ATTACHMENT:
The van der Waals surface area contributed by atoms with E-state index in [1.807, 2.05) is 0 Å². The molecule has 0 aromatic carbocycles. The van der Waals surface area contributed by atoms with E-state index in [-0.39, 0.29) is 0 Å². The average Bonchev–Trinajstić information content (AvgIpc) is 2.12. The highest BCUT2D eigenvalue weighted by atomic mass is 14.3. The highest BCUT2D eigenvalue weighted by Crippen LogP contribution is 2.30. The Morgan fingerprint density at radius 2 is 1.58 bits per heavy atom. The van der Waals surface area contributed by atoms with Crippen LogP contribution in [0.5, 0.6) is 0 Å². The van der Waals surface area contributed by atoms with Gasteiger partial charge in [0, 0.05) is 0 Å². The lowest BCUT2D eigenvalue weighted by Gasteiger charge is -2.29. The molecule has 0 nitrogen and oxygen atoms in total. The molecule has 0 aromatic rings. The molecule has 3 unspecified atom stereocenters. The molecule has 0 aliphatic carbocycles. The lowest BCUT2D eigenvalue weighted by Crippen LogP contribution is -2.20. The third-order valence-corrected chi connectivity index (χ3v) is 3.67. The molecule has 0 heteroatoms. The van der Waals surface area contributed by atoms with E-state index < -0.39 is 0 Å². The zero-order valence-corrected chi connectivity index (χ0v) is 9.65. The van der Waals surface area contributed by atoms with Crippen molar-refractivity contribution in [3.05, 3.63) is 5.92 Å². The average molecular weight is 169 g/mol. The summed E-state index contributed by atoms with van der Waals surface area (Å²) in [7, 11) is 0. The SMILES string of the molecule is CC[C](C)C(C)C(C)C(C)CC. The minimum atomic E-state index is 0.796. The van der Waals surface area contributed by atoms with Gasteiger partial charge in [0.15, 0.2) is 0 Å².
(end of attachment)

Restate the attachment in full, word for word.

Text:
The van der Waals surface area contributed by atoms with E-state index in [1.807, 2.05) is 0 Å². The molecule has 0 aromatic carbocycles. The van der Waals surface area contributed by atoms with E-state index in [-0.39, 0.29) is 0 Å². The average Bonchev–Trinajstić information content (AvgIpc) is 2.12. The highest BCUT2D eigenvalue weighted by atomic mass is 14.3. The highest BCUT2D eigenvalue weighted by Crippen LogP contribution is 2.30. The Morgan fingerprint density at radius 2 is 1.58 bits per heavy atom. The van der Waals surface area contributed by atoms with Crippen LogP contribution in [0.5, 0.6) is 0 Å². The van der Waals surface area contributed by atoms with Gasteiger partial charge in [0, 0.05) is 0 Å². The lowest BCUT2D eigenvalue weighted by Gasteiger charge is -2.29. The molecule has 0 nitrogen and oxygen atoms in total. The molecule has 0 aromatic rings. The molecule has 3 unspecified atom stereocenters. The molecule has 0 aliphatic carbocycles. The lowest BCUT2D eigenvalue weighted by Crippen LogP contribution is -2.20. The third-order valence-corrected chi connectivity index (χ3v) is 3.67. The molecule has 0 heteroatoms. The van der Waals surface area contributed by atoms with E-state index < -0.39 is 0 Å². The zero-order valence-corrected chi connectivity index (χ0v) is 9.65. The van der Waals surface area contributed by atoms with Crippen molar-refractivity contribution in [3.05, 3.63) is 5.92 Å². The average molecular weight is 169 g/mol. The summed E-state index contributed by atoms with van der Waals surface area (Å²) in [7, 11) is 0. The SMILES string of the molecule is CC[C](C)C(C)C(C)C(C)CC. The minimum atomic E-state index is 0.796. The van der Waals surface area contributed by atoms with Gasteiger partial charge in [0.15, 0.2) is 0 Å².